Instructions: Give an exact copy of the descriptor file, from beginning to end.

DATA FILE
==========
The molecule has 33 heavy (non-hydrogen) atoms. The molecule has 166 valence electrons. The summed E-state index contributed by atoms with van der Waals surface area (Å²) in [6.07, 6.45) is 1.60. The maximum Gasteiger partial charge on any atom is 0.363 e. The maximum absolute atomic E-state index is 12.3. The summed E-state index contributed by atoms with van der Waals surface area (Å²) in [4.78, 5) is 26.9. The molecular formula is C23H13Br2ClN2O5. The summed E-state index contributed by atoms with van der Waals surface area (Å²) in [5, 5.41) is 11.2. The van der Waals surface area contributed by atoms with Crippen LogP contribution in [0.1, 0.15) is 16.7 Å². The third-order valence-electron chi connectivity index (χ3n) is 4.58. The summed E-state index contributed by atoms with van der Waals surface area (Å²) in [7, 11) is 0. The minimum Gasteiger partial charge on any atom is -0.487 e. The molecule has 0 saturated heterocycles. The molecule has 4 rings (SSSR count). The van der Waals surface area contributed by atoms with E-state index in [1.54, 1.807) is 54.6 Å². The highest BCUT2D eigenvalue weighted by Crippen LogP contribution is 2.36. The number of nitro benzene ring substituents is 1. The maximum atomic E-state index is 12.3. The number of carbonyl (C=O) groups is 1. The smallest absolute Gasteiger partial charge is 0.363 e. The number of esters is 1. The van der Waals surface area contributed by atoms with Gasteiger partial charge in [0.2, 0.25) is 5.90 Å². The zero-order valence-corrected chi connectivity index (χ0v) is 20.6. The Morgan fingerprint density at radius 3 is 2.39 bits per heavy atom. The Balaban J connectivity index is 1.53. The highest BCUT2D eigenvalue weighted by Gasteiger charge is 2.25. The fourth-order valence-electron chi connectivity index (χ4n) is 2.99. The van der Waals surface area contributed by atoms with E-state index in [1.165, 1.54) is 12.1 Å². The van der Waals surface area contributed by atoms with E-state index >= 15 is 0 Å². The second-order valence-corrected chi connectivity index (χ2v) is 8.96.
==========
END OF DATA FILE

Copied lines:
The molecule has 33 heavy (non-hydrogen) atoms. The molecule has 166 valence electrons. The summed E-state index contributed by atoms with van der Waals surface area (Å²) in [6.07, 6.45) is 1.60. The maximum Gasteiger partial charge on any atom is 0.363 e. The maximum absolute atomic E-state index is 12.3. The summed E-state index contributed by atoms with van der Waals surface area (Å²) in [4.78, 5) is 26.9. The molecular formula is C23H13Br2ClN2O5. The summed E-state index contributed by atoms with van der Waals surface area (Å²) in [5, 5.41) is 11.2. The van der Waals surface area contributed by atoms with Crippen LogP contribution in [0.1, 0.15) is 16.7 Å². The third-order valence-electron chi connectivity index (χ3n) is 4.58. The summed E-state index contributed by atoms with van der Waals surface area (Å²) in [7, 11) is 0. The minimum Gasteiger partial charge on any atom is -0.487 e. The molecule has 0 saturated heterocycles. The molecule has 4 rings (SSSR count). The van der Waals surface area contributed by atoms with E-state index in [1.54, 1.807) is 54.6 Å². The highest BCUT2D eigenvalue weighted by Crippen LogP contribution is 2.36. The number of nitro benzene ring substituents is 1. The maximum atomic E-state index is 12.3. The number of carbonyl (C=O) groups is 1. The smallest absolute Gasteiger partial charge is 0.363 e. The number of esters is 1. The van der Waals surface area contributed by atoms with Gasteiger partial charge in [0.2, 0.25) is 5.90 Å². The zero-order valence-corrected chi connectivity index (χ0v) is 20.6. The Morgan fingerprint density at radius 3 is 2.39 bits per heavy atom. The Balaban J connectivity index is 1.53. The highest BCUT2D eigenvalue weighted by Gasteiger charge is 2.25. The fourth-order valence-electron chi connectivity index (χ4n) is 2.99. The van der Waals surface area contributed by atoms with E-state index in [1.165, 1.54) is 12.1 Å². The van der Waals surface area contributed by atoms with E-state index >= 15 is 0 Å². The second-order valence-corrected chi connectivity index (χ2v) is 8.96.